The Great Impasse: Foreclosures in Florida

by 05 Feb 2013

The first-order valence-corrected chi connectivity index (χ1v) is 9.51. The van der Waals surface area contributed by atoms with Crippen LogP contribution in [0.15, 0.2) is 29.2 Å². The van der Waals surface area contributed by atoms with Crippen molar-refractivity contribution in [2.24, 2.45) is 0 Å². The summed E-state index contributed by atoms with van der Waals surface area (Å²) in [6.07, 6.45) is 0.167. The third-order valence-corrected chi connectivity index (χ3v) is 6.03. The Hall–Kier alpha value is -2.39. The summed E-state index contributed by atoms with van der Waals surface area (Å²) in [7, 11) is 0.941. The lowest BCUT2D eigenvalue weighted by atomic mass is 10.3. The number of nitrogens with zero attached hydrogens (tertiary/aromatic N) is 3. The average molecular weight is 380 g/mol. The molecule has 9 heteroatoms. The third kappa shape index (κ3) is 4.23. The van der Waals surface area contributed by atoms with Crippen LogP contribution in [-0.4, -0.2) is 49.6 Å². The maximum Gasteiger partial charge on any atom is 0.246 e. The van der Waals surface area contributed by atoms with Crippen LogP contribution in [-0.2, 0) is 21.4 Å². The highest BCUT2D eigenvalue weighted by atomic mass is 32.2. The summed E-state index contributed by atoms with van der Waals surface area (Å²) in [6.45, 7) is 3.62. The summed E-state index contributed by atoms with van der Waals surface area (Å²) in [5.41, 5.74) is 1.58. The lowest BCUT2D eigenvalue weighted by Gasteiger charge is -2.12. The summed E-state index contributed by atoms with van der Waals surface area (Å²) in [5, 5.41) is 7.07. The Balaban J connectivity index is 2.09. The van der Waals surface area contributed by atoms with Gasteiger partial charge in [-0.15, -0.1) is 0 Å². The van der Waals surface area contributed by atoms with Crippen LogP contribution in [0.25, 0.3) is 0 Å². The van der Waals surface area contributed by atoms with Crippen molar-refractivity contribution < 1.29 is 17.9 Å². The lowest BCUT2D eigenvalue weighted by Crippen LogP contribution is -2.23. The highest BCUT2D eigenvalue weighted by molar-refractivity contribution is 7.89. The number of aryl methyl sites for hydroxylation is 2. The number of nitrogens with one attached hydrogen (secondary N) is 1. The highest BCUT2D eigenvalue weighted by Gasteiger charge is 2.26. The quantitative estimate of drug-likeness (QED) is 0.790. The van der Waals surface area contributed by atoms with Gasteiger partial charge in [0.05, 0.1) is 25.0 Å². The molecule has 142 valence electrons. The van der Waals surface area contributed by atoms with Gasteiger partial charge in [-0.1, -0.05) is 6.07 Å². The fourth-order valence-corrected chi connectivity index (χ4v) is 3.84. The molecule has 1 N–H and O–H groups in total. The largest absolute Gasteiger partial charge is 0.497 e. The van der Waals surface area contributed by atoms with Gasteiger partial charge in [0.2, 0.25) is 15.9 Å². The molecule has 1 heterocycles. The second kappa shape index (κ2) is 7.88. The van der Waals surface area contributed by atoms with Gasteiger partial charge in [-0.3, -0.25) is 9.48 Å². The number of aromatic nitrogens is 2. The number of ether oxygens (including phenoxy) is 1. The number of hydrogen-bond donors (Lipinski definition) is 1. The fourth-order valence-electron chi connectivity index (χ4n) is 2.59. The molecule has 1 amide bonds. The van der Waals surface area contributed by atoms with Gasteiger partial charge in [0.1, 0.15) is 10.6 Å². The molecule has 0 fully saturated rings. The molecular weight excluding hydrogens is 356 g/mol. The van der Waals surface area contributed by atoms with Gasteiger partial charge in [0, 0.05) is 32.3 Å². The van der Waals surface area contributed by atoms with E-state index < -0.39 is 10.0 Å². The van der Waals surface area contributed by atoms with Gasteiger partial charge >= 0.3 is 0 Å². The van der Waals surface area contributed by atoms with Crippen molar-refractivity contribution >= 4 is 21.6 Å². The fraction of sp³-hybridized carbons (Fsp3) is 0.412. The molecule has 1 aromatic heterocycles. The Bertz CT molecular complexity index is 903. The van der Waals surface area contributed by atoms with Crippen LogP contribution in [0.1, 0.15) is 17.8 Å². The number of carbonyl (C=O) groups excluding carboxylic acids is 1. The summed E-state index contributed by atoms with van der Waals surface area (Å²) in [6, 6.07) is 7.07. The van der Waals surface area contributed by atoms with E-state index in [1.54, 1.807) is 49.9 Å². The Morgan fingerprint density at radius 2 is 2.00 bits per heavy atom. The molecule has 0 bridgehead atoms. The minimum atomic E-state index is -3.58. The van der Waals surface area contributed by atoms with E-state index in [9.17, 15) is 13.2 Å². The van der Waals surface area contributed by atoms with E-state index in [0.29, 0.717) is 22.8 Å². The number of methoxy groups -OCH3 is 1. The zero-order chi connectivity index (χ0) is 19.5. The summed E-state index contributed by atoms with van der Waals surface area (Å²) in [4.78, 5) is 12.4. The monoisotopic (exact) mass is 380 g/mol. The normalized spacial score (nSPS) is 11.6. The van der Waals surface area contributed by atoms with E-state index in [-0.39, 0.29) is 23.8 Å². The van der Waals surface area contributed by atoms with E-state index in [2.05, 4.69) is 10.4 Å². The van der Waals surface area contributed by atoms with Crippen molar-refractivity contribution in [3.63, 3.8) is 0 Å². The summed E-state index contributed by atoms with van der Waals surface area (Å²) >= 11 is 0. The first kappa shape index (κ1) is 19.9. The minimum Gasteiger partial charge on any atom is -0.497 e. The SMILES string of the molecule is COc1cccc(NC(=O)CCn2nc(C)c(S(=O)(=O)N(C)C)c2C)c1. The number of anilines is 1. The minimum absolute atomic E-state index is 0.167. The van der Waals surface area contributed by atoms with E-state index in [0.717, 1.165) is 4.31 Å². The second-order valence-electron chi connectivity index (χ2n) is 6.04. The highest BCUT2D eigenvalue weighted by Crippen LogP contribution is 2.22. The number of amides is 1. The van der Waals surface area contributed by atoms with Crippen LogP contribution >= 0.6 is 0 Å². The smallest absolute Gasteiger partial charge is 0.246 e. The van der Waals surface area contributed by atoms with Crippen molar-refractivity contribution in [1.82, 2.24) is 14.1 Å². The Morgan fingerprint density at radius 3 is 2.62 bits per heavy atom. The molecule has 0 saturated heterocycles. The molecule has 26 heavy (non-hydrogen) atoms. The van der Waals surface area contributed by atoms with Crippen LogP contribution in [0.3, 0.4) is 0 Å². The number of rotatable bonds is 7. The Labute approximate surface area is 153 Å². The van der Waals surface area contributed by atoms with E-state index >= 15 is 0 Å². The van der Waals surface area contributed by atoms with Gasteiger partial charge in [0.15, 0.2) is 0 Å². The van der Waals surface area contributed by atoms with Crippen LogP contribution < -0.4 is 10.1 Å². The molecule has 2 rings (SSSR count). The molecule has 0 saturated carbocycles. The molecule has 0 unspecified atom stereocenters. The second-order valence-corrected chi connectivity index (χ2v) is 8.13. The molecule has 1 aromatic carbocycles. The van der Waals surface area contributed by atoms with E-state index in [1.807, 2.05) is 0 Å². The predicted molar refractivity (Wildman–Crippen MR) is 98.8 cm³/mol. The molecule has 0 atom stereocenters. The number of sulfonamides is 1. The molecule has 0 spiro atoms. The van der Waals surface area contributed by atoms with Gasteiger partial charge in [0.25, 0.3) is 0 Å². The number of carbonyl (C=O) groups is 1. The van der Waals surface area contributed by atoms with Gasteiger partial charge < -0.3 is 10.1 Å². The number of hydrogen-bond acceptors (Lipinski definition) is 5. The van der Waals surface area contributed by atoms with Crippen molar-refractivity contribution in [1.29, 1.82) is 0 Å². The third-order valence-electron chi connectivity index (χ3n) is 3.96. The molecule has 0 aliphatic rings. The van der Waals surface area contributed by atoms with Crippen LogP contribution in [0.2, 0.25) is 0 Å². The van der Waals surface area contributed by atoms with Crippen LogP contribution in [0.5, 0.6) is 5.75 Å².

The Florida housing market has all the ingredients needed for a solid recovery: Rising, yet reasonable median prices in several markets, a healthy number of pending sales, interest by foreign real estate investors, great weather, etc. There is, however, a pesky matter that prevents a full-blown recovery. A formidable backlog of foreclosures that must be resolved through the court system hangs heavily in the humid air of the Sunshine State. Judge Judy Works Cheap A recent audio story in National Public Radio's Morning Edition quoted retired Florida Judge Judy Pittman Biebel from Panama City as saying that retired jurists are working cheap to get through the dismaying foreclosure pipeline. Judge Biebel was enticed out of retirement by a $350 per day offer to sit in the 13th Judicial Circuit Court in Hillsborough County for a week. According to NPR, Judge Biebel moves swiftly through the foreclosures, focusing on motions in one day and bench trials the next, but these are only a portion of the pending cases. With one out of every 32 homes in Florida at some stage of the judicial foreclosure process in Florida during 2012, there may be no end in sight for the housing market in the Sunshine State. A Cumbersome Process Leads to Indignation Florida is home to both foreclosure mills and skilled foreclosure defense attorneys who clash in and out of the courtroom. Judges see questionable high-pressure tactics and Inspector Clouseau-like incompetence by mortgage lenders, servicers and the foreclosure mills as culprits in the impasse. Some lenders, however, are quick to blame foreclosure defense attorneys. NPR interviewed the president of a small credit union who is anxious to foreclose on a property that has been delinquent since 2008. The borrowers stopped paying more than two years ago, but a foreclosure law firm has prevented the bank from taking possession. Now that home prices are appreciating in Florida, the credit union would like to resolve the matter, but Judge Judy Biebel gave the occupying borrowers a couple of extra months to surrender the home. Although median home prices in Florida are expected to continue rising in 2013, the situation could quickly change. This worries credit unions, banks and servicers that want to take advantage of the recovery and expedite their distressed assets, but there is not much that can be done short of foreclosure reform in the Florida legislature. Until then, Florida will probably remain the state with the highest foreclosure rate in the Union.



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